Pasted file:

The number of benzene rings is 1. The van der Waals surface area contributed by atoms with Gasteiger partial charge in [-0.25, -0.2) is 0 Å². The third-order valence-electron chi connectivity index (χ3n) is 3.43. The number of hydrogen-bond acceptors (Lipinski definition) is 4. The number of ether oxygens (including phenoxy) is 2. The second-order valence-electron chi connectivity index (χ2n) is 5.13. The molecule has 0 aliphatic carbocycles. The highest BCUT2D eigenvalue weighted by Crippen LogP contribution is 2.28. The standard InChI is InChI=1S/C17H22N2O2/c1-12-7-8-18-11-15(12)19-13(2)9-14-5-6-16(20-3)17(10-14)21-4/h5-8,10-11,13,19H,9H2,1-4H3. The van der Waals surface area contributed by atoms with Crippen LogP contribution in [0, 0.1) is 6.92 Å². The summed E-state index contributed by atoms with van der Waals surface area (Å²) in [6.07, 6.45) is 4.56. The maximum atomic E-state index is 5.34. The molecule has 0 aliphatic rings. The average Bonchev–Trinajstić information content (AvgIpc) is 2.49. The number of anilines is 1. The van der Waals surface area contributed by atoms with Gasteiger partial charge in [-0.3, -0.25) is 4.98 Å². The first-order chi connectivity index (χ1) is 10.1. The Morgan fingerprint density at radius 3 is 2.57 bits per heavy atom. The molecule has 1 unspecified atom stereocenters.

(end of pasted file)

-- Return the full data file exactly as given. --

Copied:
The number of benzene rings is 1. The van der Waals surface area contributed by atoms with Gasteiger partial charge in [-0.25, -0.2) is 0 Å². The third-order valence-electron chi connectivity index (χ3n) is 3.43. The number of hydrogen-bond acceptors (Lipinski definition) is 4. The number of ether oxygens (including phenoxy) is 2. The second-order valence-electron chi connectivity index (χ2n) is 5.13. The molecule has 0 aliphatic carbocycles. The highest BCUT2D eigenvalue weighted by Crippen LogP contribution is 2.28. The standard InChI is InChI=1S/C17H22N2O2/c1-12-7-8-18-11-15(12)19-13(2)9-14-5-6-16(20-3)17(10-14)21-4/h5-8,10-11,13,19H,9H2,1-4H3. The van der Waals surface area contributed by atoms with Crippen LogP contribution in [0, 0.1) is 6.92 Å². The summed E-state index contributed by atoms with van der Waals surface area (Å²) in [6.07, 6.45) is 4.56. The maximum atomic E-state index is 5.34. The molecule has 0 aliphatic rings. The average Bonchev–Trinajstić information content (AvgIpc) is 2.49. The number of anilines is 1. The van der Waals surface area contributed by atoms with Gasteiger partial charge in [-0.3, -0.25) is 4.98 Å². The first-order chi connectivity index (χ1) is 10.1. The Morgan fingerprint density at radius 3 is 2.57 bits per heavy atom. The molecule has 1 unspecified atom stereocenters.